J. of Family Medicine and Primary Care     Open Access   (Followers: 8)

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Journal Cover Astrocyte
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  This is an Open Access Journal Open Access journal
   ISSN (Print) 2349-0977 - ISSN (Online) 2349-4387
   Published by Medknow Publishers Homepage  [355 journals]
  • Of medical curricula and gen-next physicians

    • Authors: Yatish Agarwal, Bipin Batra
      Pages: 121 - 124
      Abstract: Yatish Agarwal, Bipin Batra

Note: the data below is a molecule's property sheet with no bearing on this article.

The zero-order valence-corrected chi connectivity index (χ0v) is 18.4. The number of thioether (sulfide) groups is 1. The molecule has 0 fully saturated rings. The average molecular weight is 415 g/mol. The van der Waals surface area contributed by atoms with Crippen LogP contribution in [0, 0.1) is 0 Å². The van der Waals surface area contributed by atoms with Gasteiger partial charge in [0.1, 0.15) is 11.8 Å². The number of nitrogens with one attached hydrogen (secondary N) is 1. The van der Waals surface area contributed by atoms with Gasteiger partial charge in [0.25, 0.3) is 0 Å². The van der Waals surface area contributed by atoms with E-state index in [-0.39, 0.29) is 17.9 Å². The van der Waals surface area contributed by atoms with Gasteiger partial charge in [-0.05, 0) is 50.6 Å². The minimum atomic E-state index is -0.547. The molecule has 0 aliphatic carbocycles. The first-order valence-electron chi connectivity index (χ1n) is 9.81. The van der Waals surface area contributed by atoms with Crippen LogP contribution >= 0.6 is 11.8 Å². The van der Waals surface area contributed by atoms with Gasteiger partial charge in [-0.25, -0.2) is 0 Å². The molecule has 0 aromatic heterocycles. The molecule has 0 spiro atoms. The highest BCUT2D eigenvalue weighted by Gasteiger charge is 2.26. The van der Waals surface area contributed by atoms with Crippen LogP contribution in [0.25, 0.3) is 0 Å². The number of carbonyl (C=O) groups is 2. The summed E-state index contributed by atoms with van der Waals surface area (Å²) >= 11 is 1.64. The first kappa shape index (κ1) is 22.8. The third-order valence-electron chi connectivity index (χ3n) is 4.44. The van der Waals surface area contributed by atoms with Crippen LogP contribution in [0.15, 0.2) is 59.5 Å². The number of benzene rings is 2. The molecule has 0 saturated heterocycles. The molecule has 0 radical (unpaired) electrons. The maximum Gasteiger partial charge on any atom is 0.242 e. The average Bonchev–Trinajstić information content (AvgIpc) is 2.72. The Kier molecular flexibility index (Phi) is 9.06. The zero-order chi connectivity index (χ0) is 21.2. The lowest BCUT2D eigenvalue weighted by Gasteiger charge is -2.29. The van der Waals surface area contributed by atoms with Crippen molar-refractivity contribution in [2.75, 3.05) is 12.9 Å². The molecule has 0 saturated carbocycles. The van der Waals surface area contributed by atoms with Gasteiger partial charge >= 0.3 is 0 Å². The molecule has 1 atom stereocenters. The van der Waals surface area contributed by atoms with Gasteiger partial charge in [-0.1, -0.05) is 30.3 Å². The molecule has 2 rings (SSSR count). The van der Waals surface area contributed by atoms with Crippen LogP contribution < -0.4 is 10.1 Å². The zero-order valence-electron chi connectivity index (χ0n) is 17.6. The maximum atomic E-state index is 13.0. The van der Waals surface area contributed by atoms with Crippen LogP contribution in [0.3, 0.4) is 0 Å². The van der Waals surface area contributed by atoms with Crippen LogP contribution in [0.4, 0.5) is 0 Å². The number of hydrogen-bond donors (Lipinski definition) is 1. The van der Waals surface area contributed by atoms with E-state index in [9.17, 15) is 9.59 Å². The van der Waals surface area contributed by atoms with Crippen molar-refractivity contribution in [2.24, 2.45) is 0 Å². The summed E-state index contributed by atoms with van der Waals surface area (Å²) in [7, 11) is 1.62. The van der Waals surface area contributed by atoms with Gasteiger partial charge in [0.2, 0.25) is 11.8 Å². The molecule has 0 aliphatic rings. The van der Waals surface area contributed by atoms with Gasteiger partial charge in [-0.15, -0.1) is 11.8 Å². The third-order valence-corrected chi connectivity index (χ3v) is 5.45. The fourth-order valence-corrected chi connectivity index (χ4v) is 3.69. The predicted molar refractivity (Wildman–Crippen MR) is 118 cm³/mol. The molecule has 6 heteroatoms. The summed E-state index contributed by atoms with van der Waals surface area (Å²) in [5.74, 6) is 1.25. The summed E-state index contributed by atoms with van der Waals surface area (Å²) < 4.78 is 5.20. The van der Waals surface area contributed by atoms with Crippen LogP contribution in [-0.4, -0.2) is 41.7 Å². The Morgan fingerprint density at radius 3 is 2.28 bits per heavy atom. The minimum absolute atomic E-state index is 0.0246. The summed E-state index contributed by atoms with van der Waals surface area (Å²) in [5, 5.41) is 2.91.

Astrocyte 2016 3(3):121-124

      Citation: Astrocyte 2016 3(3):121-124
      PubDate: Mon,27 Feb 2017
      DOI: 10.4103/2349-0977.201008
      Issue No: Vol. 3, No. 3 (2017)
       
  • Role of soluble transferrin receptor and soluble transferrin receptor
           index in diagnosing iron deficiency anemia in patients with chronic kidney
           disease

    • Authors: Dipendra Kumar Gupta, Rajeev Krishna Choudhary, Monica Sharma, Sumita Saluja, Bhupender Gupta
      Pages: 125 - 130
      Abstract: Dipendra Kumar Gupta, Rajeev Krishna Choudhary, Monica Sharma, Sumita Saluja, Bhupender Gupta
      Astrocyte 2016 3(3):125-130